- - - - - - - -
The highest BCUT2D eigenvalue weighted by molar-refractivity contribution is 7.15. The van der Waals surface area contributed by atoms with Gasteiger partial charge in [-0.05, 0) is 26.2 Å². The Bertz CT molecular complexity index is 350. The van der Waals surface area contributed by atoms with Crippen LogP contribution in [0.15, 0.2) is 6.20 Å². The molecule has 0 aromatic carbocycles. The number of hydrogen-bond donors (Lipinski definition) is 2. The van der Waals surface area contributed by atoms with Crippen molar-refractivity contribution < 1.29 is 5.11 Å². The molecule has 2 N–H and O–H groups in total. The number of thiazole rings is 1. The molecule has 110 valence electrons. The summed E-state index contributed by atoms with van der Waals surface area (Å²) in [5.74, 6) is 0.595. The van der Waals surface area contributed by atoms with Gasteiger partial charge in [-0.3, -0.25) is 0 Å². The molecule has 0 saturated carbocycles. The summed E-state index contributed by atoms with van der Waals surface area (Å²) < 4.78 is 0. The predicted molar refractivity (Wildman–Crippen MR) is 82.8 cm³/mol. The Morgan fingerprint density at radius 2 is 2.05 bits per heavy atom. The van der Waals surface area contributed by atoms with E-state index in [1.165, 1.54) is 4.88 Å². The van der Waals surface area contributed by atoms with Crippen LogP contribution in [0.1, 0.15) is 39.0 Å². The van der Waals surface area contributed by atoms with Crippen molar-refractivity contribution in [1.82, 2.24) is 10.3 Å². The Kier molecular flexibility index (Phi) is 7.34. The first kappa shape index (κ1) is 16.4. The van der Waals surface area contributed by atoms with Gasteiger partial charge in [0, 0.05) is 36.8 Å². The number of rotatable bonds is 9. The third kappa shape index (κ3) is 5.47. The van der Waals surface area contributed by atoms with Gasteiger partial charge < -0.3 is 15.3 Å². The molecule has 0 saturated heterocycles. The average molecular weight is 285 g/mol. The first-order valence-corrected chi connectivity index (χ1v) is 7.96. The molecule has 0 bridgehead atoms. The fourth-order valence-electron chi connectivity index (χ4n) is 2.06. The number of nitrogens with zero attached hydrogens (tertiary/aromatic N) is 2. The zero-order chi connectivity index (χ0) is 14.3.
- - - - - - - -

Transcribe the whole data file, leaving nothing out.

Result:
The highest BCUT2D eigenvalue weighted by molar-refractivity contribution is 7.15. The van der Waals surface area contributed by atoms with Gasteiger partial charge in [-0.05, 0) is 26.2 Å². The Bertz CT molecular complexity index is 350. The van der Waals surface area contributed by atoms with Crippen LogP contribution in [0.15, 0.2) is 6.20 Å². The molecule has 0 aromatic carbocycles. The number of hydrogen-bond donors (Lipinski definition) is 2. The van der Waals surface area contributed by atoms with Crippen molar-refractivity contribution < 1.29 is 5.11 Å². The molecule has 2 N–H and O–H groups in total. The number of thiazole rings is 1. The molecule has 110 valence electrons. The summed E-state index contributed by atoms with van der Waals surface area (Å²) in [5.74, 6) is 0.595. The van der Waals surface area contributed by atoms with Gasteiger partial charge in [-0.3, -0.25) is 0 Å². The molecule has 0 saturated carbocycles. The summed E-state index contributed by atoms with van der Waals surface area (Å²) < 4.78 is 0. The predicted molar refractivity (Wildman–Crippen MR) is 82.8 cm³/mol. The Morgan fingerprint density at radius 2 is 2.05 bits per heavy atom. The van der Waals surface area contributed by atoms with E-state index in [1.165, 1.54) is 4.88 Å². The van der Waals surface area contributed by atoms with Crippen LogP contribution in [0.1, 0.15) is 39.0 Å². The van der Waals surface area contributed by atoms with Crippen molar-refractivity contribution in [1.82, 2.24) is 10.3 Å². The Kier molecular flexibility index (Phi) is 7.34. The first kappa shape index (κ1) is 16.4. The van der Waals surface area contributed by atoms with Gasteiger partial charge in [0, 0.05) is 36.8 Å². The number of rotatable bonds is 9. The third kappa shape index (κ3) is 5.47. The van der Waals surface area contributed by atoms with Gasteiger partial charge < -0.3 is 15.3 Å². The molecule has 0 saturated heterocycles. The average molecular weight is 285 g/mol. The first-order valence-corrected chi connectivity index (χ1v) is 7.96. The molecule has 0 bridgehead atoms. The fourth-order valence-electron chi connectivity index (χ4n) is 2.06. The number of nitrogens with zero attached hydrogens (tertiary/aromatic N) is 2. The zero-order chi connectivity index (χ0) is 14.3.